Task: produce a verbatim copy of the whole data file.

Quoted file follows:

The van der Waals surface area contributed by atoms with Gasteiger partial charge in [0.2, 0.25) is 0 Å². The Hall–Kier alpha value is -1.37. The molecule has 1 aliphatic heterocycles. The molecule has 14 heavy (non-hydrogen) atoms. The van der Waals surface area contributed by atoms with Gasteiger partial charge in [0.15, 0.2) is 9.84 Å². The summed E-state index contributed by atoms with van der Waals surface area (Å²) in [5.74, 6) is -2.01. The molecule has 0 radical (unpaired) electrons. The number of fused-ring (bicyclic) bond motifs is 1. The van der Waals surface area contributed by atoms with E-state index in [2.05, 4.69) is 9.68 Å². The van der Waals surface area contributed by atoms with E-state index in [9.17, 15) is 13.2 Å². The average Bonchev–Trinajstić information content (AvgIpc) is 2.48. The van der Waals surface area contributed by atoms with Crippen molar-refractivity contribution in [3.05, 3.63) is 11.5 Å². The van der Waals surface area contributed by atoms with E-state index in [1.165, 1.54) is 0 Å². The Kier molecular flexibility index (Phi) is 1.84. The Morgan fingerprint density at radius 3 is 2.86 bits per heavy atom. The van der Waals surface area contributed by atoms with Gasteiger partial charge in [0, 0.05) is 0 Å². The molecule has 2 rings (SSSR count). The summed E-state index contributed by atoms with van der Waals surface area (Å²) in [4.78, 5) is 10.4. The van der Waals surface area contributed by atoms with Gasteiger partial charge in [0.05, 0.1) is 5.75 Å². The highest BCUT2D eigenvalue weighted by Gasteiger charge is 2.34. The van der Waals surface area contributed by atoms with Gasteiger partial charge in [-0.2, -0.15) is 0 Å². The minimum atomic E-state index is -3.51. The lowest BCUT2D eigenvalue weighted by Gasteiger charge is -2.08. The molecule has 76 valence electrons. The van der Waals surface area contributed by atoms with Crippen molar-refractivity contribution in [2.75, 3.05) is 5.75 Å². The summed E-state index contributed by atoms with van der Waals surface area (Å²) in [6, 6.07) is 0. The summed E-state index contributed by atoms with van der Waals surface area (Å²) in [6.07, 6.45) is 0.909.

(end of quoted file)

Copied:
The van der Waals surface area contributed by atoms with Gasteiger partial charge in [0.2, 0.25) is 0 Å². The Hall–Kier alpha value is -1.37. The molecule has 1 aliphatic heterocycles. The molecule has 14 heavy (non-hydrogen) atoms. The van der Waals surface area contributed by atoms with Gasteiger partial charge in [0.15, 0.2) is 9.84 Å². The summed E-state index contributed by atoms with van der Waals surface area (Å²) in [5.74, 6) is -2.01. The molecule has 0 radical (unpaired) electrons. The number of fused-ring (bicyclic) bond motifs is 1. The van der Waals surface area contributed by atoms with E-state index in [2.05, 4.69) is 9.68 Å². The van der Waals surface area contributed by atoms with E-state index in [9.17, 15) is 13.2 Å². The average Bonchev–Trinajstić information content (AvgIpc) is 2.48. The van der Waals surface area contributed by atoms with Crippen molar-refractivity contribution in [3.05, 3.63) is 11.5 Å². The van der Waals surface area contributed by atoms with E-state index in [1.165, 1.54) is 0 Å². The Kier molecular flexibility index (Phi) is 1.84. The Morgan fingerprint density at radius 3 is 2.86 bits per heavy atom. The van der Waals surface area contributed by atoms with Gasteiger partial charge in [0, 0.05) is 0 Å². The molecule has 2 rings (SSSR count). The summed E-state index contributed by atoms with van der Waals surface area (Å²) in [4.78, 5) is 10.4. The van der Waals surface area contributed by atoms with Gasteiger partial charge in [0.05, 0.1) is 5.75 Å². The highest BCUT2D eigenvalue weighted by Gasteiger charge is 2.34. The van der Waals surface area contributed by atoms with Gasteiger partial charge in [-0.2, -0.15) is 0 Å². The minimum atomic E-state index is -3.51. The lowest BCUT2D eigenvalue weighted by Gasteiger charge is -2.08. The molecule has 76 valence electrons. The van der Waals surface area contributed by atoms with Crippen molar-refractivity contribution in [2.75, 3.05) is 5.75 Å². The summed E-state index contributed by atoms with van der Waals surface area (Å²) in [6, 6.07) is 0. The summed E-state index contributed by atoms with van der Waals surface area (Å²) in [6.07, 6.45) is 0.909.